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Mar 2013
After London / Amaryllis at the Fair - Richard Jeffries - Everyman, 1939
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Anyone who has known me for a while will have been on the receiving end of my complaints about the indiscriminate collecting tendencies of my parents, which meant that I grew up in a rich but messy, cluttered and inconvenient environment. Christies catalogues, old travel guides, art history magazines and tottering piles of prints from antiques shops vied for space with stuffed toys, dolls houses, art materials, china knick-knacks, incomplete crockery sets, random screws and plugs saved in case of an (implausible) outbreak of DIY, and books of every description, from bound copies of Punch to the complete Funk and Wagnall encyclopedia and year book collection (all 50-odd volumes) with which I shared my room. I became adept at the hip swivels and side-steps necessary to negotiate the obstacle course of bookshelves, cupboards, inconveniently placed tables and fancy but impractical chairs (which you sat on at your own risk) that filled every available space. It was really weird when I started visiting friends' houses and discovered that most people didn't live like this.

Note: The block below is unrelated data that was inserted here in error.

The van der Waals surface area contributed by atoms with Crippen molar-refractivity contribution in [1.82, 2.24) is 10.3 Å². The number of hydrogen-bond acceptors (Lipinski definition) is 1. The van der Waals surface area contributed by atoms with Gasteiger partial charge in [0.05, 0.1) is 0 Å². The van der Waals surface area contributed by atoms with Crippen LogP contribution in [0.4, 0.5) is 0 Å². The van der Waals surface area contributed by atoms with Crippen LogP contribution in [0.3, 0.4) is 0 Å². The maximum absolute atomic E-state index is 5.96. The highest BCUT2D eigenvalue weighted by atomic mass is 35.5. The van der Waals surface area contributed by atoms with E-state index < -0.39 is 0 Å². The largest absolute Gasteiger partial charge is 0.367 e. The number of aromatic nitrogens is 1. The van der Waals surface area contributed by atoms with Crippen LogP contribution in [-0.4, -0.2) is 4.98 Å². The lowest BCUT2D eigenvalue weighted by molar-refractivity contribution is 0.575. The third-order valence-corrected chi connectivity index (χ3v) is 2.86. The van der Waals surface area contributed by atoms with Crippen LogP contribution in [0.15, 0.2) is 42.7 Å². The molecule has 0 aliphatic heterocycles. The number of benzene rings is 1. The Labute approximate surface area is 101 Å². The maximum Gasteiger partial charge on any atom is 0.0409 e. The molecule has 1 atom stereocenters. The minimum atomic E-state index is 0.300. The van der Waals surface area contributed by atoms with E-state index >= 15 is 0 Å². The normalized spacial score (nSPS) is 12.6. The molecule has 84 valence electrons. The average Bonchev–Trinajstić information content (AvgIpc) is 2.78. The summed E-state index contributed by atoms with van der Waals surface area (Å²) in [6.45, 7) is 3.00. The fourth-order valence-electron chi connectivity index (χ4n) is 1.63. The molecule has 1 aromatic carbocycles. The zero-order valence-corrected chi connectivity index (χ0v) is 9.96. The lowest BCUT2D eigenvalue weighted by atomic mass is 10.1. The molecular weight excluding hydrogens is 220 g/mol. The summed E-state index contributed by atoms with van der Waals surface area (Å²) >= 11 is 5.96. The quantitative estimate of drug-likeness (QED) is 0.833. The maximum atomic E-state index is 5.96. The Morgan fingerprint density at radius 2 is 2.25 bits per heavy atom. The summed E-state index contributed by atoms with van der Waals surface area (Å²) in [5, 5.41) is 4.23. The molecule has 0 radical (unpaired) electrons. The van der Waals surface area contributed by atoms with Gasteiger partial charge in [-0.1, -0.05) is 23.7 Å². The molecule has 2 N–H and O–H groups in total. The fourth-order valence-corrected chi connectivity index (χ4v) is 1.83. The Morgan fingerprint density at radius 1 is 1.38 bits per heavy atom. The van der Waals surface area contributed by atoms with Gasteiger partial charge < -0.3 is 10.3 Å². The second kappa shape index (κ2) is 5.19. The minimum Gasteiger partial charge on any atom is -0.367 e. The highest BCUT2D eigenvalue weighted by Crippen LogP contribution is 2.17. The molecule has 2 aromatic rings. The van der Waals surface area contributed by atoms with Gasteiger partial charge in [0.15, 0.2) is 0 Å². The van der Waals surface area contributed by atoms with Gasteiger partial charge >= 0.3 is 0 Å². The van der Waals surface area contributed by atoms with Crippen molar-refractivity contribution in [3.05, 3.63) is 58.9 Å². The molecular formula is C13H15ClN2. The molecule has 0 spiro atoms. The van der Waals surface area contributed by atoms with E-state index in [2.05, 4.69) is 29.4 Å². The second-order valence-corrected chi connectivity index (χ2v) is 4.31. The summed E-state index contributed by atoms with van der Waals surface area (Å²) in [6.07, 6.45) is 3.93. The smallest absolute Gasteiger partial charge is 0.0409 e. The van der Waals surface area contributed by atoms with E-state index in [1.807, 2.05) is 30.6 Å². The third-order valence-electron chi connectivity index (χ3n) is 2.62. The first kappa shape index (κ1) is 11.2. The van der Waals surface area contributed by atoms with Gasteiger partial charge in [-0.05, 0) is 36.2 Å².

Needless to say, most of the collected items have more sentimental than artistic or monetary value, but every now and then something interesting can be found. This book is one such. Richard Jeffries had a short life - he died in 1887 at the age of 38 from tuberculosis - but he wrote some extraordinary books. After London is an early example of post-apocalyptic fiction, where an unspecified disaster has turned that city into a poisonous and festering swamp and created a huge lake in central southern England. Amaryllis at the Fair is another sort of rural apocalypse - a portrait of a family edging towards financial disaster. Both are worth reading, even though as novels they fail utterly.
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